Internal investigations: How can they hurt HR?

Choosing to conduct an internal investigation into a work grievance can put HR into a highly vulnerable position, warns one legal expert

Internal investigations: How can they hurt HR?

“HR really increases their vulnerability by undertaking investigations internally. If they are experienced investigators and that’s their prime purpose as HR, then that’s one thing. But in a generalist HR role, they are intertwined with the business and the decision-makers. It becomes a bit more challenging for them.”
Fay Calderone, partner in the people & workplace services group at DibbsBarker, discussed the common HR mistakes made when conducting internal investigations and gave HC some practical advice on how to minimise personal and corporate risk.
A matter of policy
“First of all, if there is an internal policy or procedure in relation to management of grievances, HR needs to diligently follow the procedures that are documented.”
While there should be something in the grievance procedure about the possibility for an investigation, this should be brief and flexible, she added, so as to enable the firm to use internal or external investigators as necessary.
“It should be something that contemplates an investigation with flexibility. It should let HR exercise some discretion about the course it will take while assessing the risk to the business and adopting a procedure that is reflective of that risk.”
In one case, Goldman Sachs JB Were Services Pty Limited v Nikolich (2007), the employee, Peter Nikolich, was awarded more than $500,000 for psychological injury as a result of a breach of contract.
“Their policy manual was said to have been incorporated in the employment contract that he was required to sign,” Calderone said. “In that, there was a statement that said the employer would take every practicable step to protect his health and safety while at work.
“By failing to properly investigate this matter and properly shelter him from the supervisor he had made allegations about, they were in breach of that.”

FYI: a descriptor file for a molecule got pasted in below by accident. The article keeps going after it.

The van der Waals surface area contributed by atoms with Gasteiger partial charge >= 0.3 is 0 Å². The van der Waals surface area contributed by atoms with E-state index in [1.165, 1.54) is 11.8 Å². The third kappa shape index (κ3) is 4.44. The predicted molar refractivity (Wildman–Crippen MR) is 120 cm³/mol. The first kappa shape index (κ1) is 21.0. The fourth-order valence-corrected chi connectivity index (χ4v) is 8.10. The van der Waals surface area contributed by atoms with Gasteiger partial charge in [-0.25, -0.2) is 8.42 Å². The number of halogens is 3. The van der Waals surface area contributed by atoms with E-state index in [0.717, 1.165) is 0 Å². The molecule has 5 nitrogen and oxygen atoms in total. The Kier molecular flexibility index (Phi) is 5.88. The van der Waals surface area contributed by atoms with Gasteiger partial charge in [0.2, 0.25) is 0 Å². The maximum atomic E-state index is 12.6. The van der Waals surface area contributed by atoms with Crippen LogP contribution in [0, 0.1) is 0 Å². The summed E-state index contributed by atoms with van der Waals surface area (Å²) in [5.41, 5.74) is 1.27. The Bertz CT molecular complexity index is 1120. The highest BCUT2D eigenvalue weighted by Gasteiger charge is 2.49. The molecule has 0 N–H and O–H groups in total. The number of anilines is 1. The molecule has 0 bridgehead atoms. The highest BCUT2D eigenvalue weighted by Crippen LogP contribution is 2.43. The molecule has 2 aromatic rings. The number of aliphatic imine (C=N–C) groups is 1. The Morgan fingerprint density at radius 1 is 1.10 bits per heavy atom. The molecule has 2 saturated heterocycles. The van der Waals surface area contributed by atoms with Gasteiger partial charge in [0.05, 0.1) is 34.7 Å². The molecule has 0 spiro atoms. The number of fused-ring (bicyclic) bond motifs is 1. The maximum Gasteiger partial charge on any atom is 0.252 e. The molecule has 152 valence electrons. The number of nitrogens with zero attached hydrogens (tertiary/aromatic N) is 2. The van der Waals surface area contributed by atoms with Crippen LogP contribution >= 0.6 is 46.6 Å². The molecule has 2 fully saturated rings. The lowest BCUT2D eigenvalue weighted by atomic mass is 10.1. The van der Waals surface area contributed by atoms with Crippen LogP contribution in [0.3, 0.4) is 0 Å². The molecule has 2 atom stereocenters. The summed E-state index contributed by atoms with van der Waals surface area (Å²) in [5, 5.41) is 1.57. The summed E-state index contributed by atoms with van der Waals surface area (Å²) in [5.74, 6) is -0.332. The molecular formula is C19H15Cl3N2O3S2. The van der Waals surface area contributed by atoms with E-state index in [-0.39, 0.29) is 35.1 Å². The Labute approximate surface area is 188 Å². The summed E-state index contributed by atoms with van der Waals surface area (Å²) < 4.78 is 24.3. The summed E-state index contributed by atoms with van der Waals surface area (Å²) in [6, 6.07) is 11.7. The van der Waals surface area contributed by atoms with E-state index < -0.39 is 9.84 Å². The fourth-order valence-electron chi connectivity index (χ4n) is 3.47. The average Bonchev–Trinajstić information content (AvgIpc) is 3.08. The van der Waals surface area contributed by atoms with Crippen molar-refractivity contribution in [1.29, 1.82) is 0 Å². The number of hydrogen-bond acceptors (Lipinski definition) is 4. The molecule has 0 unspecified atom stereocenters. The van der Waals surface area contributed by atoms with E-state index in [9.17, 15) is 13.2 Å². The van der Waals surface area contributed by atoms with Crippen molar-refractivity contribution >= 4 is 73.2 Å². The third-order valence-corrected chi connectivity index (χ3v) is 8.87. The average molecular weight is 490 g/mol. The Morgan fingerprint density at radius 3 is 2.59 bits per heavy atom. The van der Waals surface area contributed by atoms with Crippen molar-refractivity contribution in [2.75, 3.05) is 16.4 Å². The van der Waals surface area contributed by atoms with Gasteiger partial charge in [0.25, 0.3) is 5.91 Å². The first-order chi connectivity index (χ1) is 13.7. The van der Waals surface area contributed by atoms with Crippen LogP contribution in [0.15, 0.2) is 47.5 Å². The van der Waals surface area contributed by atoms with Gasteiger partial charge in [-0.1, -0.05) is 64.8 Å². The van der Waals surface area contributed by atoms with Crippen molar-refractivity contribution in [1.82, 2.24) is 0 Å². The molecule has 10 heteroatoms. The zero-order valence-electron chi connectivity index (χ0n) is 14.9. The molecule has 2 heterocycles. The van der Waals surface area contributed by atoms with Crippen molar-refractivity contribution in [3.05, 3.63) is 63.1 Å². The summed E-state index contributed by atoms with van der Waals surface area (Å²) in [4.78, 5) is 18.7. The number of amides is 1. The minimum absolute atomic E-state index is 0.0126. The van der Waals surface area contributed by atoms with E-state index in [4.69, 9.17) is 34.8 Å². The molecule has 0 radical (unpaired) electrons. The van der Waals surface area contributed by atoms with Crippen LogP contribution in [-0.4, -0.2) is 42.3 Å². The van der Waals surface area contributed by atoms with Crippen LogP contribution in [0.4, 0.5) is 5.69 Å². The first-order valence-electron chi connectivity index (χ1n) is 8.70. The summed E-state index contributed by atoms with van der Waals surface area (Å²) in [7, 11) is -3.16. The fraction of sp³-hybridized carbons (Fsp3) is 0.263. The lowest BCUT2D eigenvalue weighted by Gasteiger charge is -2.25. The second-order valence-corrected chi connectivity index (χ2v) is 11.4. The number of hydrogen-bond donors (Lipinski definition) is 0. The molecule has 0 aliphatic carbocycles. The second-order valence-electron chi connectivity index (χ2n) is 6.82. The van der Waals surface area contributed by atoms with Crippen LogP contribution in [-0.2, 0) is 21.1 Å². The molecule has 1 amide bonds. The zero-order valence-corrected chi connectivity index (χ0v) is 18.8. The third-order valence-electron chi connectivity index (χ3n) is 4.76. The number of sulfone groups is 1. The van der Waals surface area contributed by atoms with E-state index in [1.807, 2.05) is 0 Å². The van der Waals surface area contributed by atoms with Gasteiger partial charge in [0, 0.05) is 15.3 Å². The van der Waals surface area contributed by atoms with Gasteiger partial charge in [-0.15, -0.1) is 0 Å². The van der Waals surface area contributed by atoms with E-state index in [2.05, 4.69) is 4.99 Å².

Thus, while it is important to have a grievance procedure, the recommendation is that this is not contractual, she said. Therefore, an employer’s failure to follow the policies cannot crystallise into a breach of contract claim for the employee.
Eliminating bias
The second thing to be aware of is ensuring HR remains completely impartial.
“When a person lodges a complaint or grievance and they are dissatisfied with the outcome of the grievance, then by default HR becomes wrapped up in the grievance albeit to some limited extent.
“Insisting on continuing with the investigation in those circumstances compromises their ability to do so impartially and can lead to significant scrutiny of the HR people that are involved in the process.”
Preventing unwanted disclosure
Lastly, it is important to consider injecting the ‘veil of professional legal privilege’ in an investigation, Calderone said. In short, this prevents the full contents of a report to be disclosed in a court case by choosing to conduct the investigation through an external lawyer from the outset.
“If there are concerns about content that may come out of the investigation, it’s always preferable to have that veil of privilege there. This can help avoid early disclosure or simply allow the disclosure of the findings and not the entire content of the report,” she said.
She suggested taking advice about the risk to the business of potential exposure, the witnesses that are involved, and the types of breaches that have allegedly been identified.
“If there is smoke, there could be fire,” she told HC. “Always approach these things on the basis that when scratching the surface, much more can come out that’s not apparent from the allegations on their face.”
Looking at cost viability
Of course, it is important to weigh up the commercial costs of conducting such an external investigation too – especially since some matters won’t warrant taking such extensive action, she said.
Calderone continued, saying that there were two instances in which an external investigation was preferred: significant bullying allegations and sexual harassment claims.
“Any significant bully complaint has the risk of reports to the regulator, so to Safe Work. Then Safe Work can come in and ask for the report to be produced and used as the basis to prosecute the organisation on its findings.
“The other one is sexual harassment. I find sexual harassment allegations tend to be a bit more cultural. Some of the more systemic sexual harassment cases that we see don’t tend to be isolated individuals. They tend to be groups of individuals who may very well implicate senior leaders in the business.”


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